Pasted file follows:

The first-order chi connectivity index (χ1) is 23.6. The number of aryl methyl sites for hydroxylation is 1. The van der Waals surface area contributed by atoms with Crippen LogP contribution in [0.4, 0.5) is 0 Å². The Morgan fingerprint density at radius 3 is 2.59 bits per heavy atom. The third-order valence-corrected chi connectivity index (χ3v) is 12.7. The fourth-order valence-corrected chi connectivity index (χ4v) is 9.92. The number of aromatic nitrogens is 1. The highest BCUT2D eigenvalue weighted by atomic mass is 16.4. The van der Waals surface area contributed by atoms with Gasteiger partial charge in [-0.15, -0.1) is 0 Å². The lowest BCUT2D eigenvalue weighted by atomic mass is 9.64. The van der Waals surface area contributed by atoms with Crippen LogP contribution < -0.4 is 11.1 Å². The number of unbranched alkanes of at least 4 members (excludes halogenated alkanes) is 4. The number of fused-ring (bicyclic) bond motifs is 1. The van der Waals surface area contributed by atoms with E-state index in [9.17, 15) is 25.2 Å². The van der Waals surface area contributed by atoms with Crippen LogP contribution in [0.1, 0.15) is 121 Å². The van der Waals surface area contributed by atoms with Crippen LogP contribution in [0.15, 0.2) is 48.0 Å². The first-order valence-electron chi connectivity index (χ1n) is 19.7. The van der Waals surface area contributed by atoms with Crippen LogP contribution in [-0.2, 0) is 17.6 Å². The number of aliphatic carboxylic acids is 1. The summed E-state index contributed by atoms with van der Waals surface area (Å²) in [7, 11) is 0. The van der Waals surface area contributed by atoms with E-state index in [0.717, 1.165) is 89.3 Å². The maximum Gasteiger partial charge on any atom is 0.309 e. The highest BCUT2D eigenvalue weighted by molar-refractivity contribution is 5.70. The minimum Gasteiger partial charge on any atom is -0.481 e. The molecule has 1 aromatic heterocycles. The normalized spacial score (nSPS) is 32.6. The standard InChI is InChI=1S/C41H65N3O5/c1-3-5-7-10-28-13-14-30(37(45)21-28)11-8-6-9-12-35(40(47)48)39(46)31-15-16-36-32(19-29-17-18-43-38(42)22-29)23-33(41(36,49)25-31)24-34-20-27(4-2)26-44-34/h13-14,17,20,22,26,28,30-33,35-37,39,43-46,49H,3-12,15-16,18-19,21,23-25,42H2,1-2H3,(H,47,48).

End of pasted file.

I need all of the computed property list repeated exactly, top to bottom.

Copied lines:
The first-order chi connectivity index (χ1) is 23.6. The number of aryl methyl sites for hydroxylation is 1. The van der Waals surface area contributed by atoms with Crippen LogP contribution in [0.4, 0.5) is 0 Å². The Morgan fingerprint density at radius 3 is 2.59 bits per heavy atom. The third-order valence-corrected chi connectivity index (χ3v) is 12.7. The fourth-order valence-corrected chi connectivity index (χ4v) is 9.92. The number of aromatic nitrogens is 1. The highest BCUT2D eigenvalue weighted by atomic mass is 16.4. The van der Waals surface area contributed by atoms with Gasteiger partial charge in [-0.15, -0.1) is 0 Å². The lowest BCUT2D eigenvalue weighted by atomic mass is 9.64. The van der Waals surface area contributed by atoms with Crippen LogP contribution < -0.4 is 11.1 Å². The number of unbranched alkanes of at least 4 members (excludes halogenated alkanes) is 4. The number of fused-ring (bicyclic) bond motifs is 1. The van der Waals surface area contributed by atoms with E-state index in [9.17, 15) is 25.2 Å². The van der Waals surface area contributed by atoms with Crippen LogP contribution in [0.1, 0.15) is 121 Å². The van der Waals surface area contributed by atoms with Crippen LogP contribution in [0.15, 0.2) is 48.0 Å². The first-order valence-electron chi connectivity index (χ1n) is 19.7. The van der Waals surface area contributed by atoms with Crippen LogP contribution in [-0.2, 0) is 17.6 Å². The number of aliphatic carboxylic acids is 1. The summed E-state index contributed by atoms with van der Waals surface area (Å²) in [7, 11) is 0. The van der Waals surface area contributed by atoms with E-state index in [0.717, 1.165) is 89.3 Å². The maximum Gasteiger partial charge on any atom is 0.309 e. The highest BCUT2D eigenvalue weighted by molar-refractivity contribution is 5.70. The minimum Gasteiger partial charge on any atom is -0.481 e. The molecule has 1 aromatic heterocycles. The normalized spacial score (nSPS) is 32.6. The standard InChI is InChI=1S/C41H65N3O5/c1-3-5-7-10-28-13-14-30(37(45)21-28)11-8-6-9-12-35(40(47)48)39(46)31-15-16-36-32(19-29-17-18-43-38(42)22-29)23-33(41(36,49)25-31)24-34-20-27(4-2)26-44-34/h13-14,17,20,22,26,28,30-33,35-37,39,43-46,49H,3-12,15-16,18-19,21,23-25,42H2,1-2H3,(H,47,48).